The compact is as follows:
|The 7th Day of the First Month, 1638.||145 kb full image|
We whose names are underwritten do hereby solemnly
|Exodus, 24c., 3:4.
II Cron., 11c., 3.
II Kings, 11:17.
Neither was a Constitution nor a Bill of Rights for a Colony. Boston called the compact an act of incorporation. Plymouth called theirs a covenant, Boston did the act in "the presence of Jehovah," Plymouth wrote "in the presence of God." Boston formed a "Bodie Politick," Plymouth called theirs a "Civill Bodie Politick." Boston submitted their "persons, lives and estates unto our Lord Jesus Christ." * * * ** "And to all those perfect and most absolute lawes of His given us in His Holy word of truth, to be guided and judged thereby." Plymouth promised submission and obedience to such "just and equal lawes, ordinances, acts, constitutions and offices" as might be enacted, constituted and framed. Each compact had for its purpose the formation of a civil state under an orderly government. The Boston paper was probably written by Dr. John Clarke, whose piety and purpose lent a strongly religious sentiment to the document, so much so that some historians have called it theocratic. But Dr. Clarke did not classify The Christ as a theocrat, for all his writings make the great Teacher the interpreter of a new Democracy in which soul-liberty is established and enforced.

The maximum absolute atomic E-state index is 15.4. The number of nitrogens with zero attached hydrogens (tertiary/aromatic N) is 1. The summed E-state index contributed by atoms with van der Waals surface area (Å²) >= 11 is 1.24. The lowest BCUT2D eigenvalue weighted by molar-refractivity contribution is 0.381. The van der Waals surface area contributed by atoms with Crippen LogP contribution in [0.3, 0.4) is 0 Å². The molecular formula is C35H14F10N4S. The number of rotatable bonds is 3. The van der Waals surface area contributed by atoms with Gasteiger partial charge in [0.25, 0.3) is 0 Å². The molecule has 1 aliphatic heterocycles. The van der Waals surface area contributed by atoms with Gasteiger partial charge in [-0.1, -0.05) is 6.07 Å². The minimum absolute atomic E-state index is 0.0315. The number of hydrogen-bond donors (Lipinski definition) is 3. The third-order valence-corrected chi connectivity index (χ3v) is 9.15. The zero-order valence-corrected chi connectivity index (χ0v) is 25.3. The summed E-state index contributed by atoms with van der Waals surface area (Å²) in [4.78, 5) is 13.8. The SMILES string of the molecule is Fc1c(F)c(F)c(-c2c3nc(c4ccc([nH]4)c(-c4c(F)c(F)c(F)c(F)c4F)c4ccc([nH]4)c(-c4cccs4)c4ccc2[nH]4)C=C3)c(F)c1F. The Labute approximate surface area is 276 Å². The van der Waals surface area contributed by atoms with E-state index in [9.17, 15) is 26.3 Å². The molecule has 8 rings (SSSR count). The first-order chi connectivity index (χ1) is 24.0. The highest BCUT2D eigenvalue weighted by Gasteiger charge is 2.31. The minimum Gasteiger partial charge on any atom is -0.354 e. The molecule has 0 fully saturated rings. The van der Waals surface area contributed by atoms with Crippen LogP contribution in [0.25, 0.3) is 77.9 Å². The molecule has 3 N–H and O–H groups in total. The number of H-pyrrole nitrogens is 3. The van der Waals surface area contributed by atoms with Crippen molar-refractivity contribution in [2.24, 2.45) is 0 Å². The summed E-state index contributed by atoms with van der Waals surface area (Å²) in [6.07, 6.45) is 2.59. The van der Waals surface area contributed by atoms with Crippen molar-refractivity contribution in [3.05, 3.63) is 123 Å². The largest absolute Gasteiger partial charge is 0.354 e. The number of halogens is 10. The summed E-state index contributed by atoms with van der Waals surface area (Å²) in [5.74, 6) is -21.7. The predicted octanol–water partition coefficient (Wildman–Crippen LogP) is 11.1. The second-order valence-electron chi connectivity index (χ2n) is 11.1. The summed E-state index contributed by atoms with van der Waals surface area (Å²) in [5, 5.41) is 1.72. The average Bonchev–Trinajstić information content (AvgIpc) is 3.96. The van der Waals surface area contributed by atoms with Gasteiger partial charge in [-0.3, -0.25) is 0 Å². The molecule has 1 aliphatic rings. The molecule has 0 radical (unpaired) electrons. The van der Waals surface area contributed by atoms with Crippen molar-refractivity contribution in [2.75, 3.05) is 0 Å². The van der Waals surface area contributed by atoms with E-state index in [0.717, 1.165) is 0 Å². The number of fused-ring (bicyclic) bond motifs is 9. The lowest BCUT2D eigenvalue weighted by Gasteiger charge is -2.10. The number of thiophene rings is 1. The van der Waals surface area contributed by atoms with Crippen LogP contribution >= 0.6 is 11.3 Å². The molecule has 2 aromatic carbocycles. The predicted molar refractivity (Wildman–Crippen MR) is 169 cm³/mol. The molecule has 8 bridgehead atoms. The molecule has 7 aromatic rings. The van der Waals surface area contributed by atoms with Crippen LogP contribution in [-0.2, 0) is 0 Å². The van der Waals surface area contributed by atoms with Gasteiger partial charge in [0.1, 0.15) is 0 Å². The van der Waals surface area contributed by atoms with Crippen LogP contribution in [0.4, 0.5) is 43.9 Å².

Samuel G. Arnold, our Rhode Island historian, has given a very clear and just interpretation of the Portsmouth Compact. He says, "So prominent indeed is the religious character of this instrument, that it has by some been considered, although erroneously, as being itself 'a church covenant, which also embodied a civil compact.' Their plans were more matured than those of the Providence settlers. To establish a Colony independent of every other was their avowed intention, and the organization of a regular government was their initial step. That their object was to lay the foundation of a Christian state, where all who bore the name might worship God according to the dictates of conscience, untrammelled by written articles of faith, and unawed by the civil power, is proved by their declarations and by their subsequent conduct." * * * *
Picture of the plaque of the 1638 Portsmouth Compact Memorial
in Founders Park, Portsmouth taken in May of 1997 by
Elliot J. Wilcox (98 kb)